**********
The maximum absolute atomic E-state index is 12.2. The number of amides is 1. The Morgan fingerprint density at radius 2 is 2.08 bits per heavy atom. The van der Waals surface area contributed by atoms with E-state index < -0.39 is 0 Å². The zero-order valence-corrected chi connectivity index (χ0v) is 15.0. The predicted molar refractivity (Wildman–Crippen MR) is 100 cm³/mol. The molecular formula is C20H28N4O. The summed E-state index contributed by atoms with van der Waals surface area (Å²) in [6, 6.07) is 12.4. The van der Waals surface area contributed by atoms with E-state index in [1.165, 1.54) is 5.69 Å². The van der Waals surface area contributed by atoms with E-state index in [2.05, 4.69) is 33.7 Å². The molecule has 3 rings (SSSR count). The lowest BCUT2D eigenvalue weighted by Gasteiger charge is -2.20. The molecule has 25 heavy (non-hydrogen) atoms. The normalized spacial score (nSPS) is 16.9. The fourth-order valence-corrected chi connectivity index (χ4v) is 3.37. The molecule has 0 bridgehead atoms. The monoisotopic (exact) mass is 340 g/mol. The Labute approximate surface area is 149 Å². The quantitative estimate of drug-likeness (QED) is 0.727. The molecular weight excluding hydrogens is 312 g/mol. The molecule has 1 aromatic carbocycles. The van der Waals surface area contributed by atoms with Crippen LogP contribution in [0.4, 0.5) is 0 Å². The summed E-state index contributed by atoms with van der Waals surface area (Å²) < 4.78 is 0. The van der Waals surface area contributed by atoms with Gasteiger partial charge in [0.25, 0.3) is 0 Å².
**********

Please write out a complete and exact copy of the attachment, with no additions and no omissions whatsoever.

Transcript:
The maximum absolute atomic E-state index is 12.2. The number of amides is 1. The Morgan fingerprint density at radius 2 is 2.08 bits per heavy atom. The van der Waals surface area contributed by atoms with E-state index < -0.39 is 0 Å². The zero-order valence-corrected chi connectivity index (χ0v) is 15.0. The predicted molar refractivity (Wildman–Crippen MR) is 100 cm³/mol. The molecular formula is C20H28N4O. The summed E-state index contributed by atoms with van der Waals surface area (Å²) in [6, 6.07) is 12.4. The van der Waals surface area contributed by atoms with E-state index in [1.165, 1.54) is 5.69 Å². The van der Waals surface area contributed by atoms with E-state index in [2.05, 4.69) is 33.7 Å². The molecule has 3 rings (SSSR count). The lowest BCUT2D eigenvalue weighted by Gasteiger charge is -2.20. The molecule has 25 heavy (non-hydrogen) atoms. The normalized spacial score (nSPS) is 16.9. The fourth-order valence-corrected chi connectivity index (χ4v) is 3.37. The molecule has 0 bridgehead atoms. The monoisotopic (exact) mass is 340 g/mol. The Labute approximate surface area is 149 Å². The quantitative estimate of drug-likeness (QED) is 0.727. The molecular weight excluding hydrogens is 312 g/mol. The molecule has 1 aromatic carbocycles. The van der Waals surface area contributed by atoms with Crippen LogP contribution in [0.4, 0.5) is 0 Å². The summed E-state index contributed by atoms with van der Waals surface area (Å²) < 4.78 is 0. The van der Waals surface area contributed by atoms with Gasteiger partial charge in [0.25, 0.3) is 0 Å².